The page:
All of those emotions and characters entered the whirlpool that became the final hour of the final day of the 77th Masters. Scott’s failures, Australia’s failures, Norman’s shadow, they all stood over a putt Sunday evening on the 10th green, unforgettable drama in the immediate past, an untold future for the man holding that ridiculous broomstick of a putter in the immediate future.
“I wasn’t comfortable looking down there,” Scott said.
Get comfortable now. Scott’s 12-foot putt settled squarely into the bottom of the cup, and all the indignities of the past — personal and patriotic — melted away. He thrust both hands to the sky, bent his back for emphasis and screamed through the raindrops. With that putt to beat Angel Cabrera in one of the best playoffs in the history of Augusta National Golf Club, Scott won the first major of his career and the first Masters for Australia — two accomplishments that had long been expected, but never realized.
“I’m a proud Australian,” Scott said, “and I hope this sits really well back at home.”
There’s no question of that. Norman, of course, drew up the golfing blueprint for Australians of Scott’s generation, the reason so many took up the sport. But for all his talent and flair, he is defined by his tragedies here. In 1986, he bogeyed the 72nd hole, and lost by a shot to Jack Nicklaus. The following year, he was left at the side of the 11th green as Larry Mize chipped in for birdie, improbably ending their playoff. And in 1996, the worst: A six-shot lead on Sunday morning that somehow turned into a five-shot loss to Nick Faldo by Sunday night.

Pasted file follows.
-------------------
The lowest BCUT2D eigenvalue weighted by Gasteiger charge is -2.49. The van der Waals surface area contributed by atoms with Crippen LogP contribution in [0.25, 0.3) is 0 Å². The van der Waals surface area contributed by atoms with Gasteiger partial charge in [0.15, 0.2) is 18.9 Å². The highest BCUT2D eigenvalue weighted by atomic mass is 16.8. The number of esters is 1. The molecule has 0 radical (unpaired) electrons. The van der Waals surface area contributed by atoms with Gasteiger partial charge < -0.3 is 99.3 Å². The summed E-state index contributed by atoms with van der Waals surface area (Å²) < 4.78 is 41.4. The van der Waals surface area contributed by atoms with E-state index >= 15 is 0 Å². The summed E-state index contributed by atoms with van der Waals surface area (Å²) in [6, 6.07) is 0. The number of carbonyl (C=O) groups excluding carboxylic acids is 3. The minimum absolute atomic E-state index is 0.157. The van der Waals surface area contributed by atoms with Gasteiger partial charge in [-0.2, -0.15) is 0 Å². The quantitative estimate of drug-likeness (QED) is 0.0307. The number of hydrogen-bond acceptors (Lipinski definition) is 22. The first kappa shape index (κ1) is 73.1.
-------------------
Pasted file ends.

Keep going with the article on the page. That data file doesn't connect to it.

Norman “inspired a nation of golfers, anyone near to my age, older and younger,” Scott said. “He was the best player in the world and an icon in Australia.”
Now, it might be Scott’s turn. “I guess when I get home,” he said, “I’ll find out.”
It took time to whittle the field down to the two characters who sorted it out, and so many players closed their trunks and drove away from Augusta National, no doubt replaying crucial moments in their minds. Brandt Snedeker was on the cusp of salvaging a gutsy par at the 10th, one that would have pulled him within a shot of the lead, and he missed a two-foot downhill putt. He three-putted 11, and never recovered en route to 75 and a tie for sixth.
Tiger Woods, he of the two-stroke penalty and nagging controversy from Friday’s second round, didn’t have such a punch-in-the-gut moment, but instead died in dribs and drabs. He fell out of contention with two bogeys in a four-hole stretch on the front side, and couldn’t claw back to truly apply pressure on the back. He finished tied for fourth, four back.